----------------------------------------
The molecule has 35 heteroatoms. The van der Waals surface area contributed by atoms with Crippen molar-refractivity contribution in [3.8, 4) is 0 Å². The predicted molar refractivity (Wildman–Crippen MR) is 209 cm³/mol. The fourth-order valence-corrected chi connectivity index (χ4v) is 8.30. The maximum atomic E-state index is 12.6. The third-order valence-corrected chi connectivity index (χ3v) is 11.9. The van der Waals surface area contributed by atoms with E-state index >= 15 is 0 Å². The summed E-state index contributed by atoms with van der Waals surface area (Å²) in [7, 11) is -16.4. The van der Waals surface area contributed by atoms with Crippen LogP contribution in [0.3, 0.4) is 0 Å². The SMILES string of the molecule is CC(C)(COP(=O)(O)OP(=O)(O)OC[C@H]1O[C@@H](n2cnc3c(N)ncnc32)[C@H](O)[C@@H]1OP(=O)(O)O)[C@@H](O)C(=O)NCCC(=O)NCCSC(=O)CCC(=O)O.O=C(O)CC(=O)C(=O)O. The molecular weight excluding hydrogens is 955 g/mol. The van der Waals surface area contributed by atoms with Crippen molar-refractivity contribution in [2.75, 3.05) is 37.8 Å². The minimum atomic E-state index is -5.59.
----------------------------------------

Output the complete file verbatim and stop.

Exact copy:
The molecule has 35 heteroatoms. The van der Waals surface area contributed by atoms with Crippen molar-refractivity contribution in [3.8, 4) is 0 Å². The predicted molar refractivity (Wildman–Crippen MR) is 209 cm³/mol. The fourth-order valence-corrected chi connectivity index (χ4v) is 8.30. The maximum atomic E-state index is 12.6. The third-order valence-corrected chi connectivity index (χ3v) is 11.9. The van der Waals surface area contributed by atoms with E-state index >= 15 is 0 Å². The summed E-state index contributed by atoms with van der Waals surface area (Å²) in [7, 11) is -16.4. The van der Waals surface area contributed by atoms with Crippen LogP contribution in [0.3, 0.4) is 0 Å². The SMILES string of the molecule is CC(C)(COP(=O)(O)OP(=O)(O)OC[C@H]1O[C@@H](n2cnc3c(N)ncnc32)[C@H](O)[C@@H]1OP(=O)(O)O)[C@@H](O)C(=O)NCCC(=O)NCCSC(=O)CCC(=O)O.O=C(O)CC(=O)C(=O)O. The molecular weight excluding hydrogens is 955 g/mol. The van der Waals surface area contributed by atoms with Crippen molar-refractivity contribution in [2.75, 3.05) is 37.8 Å². The minimum atomic E-state index is -5.59.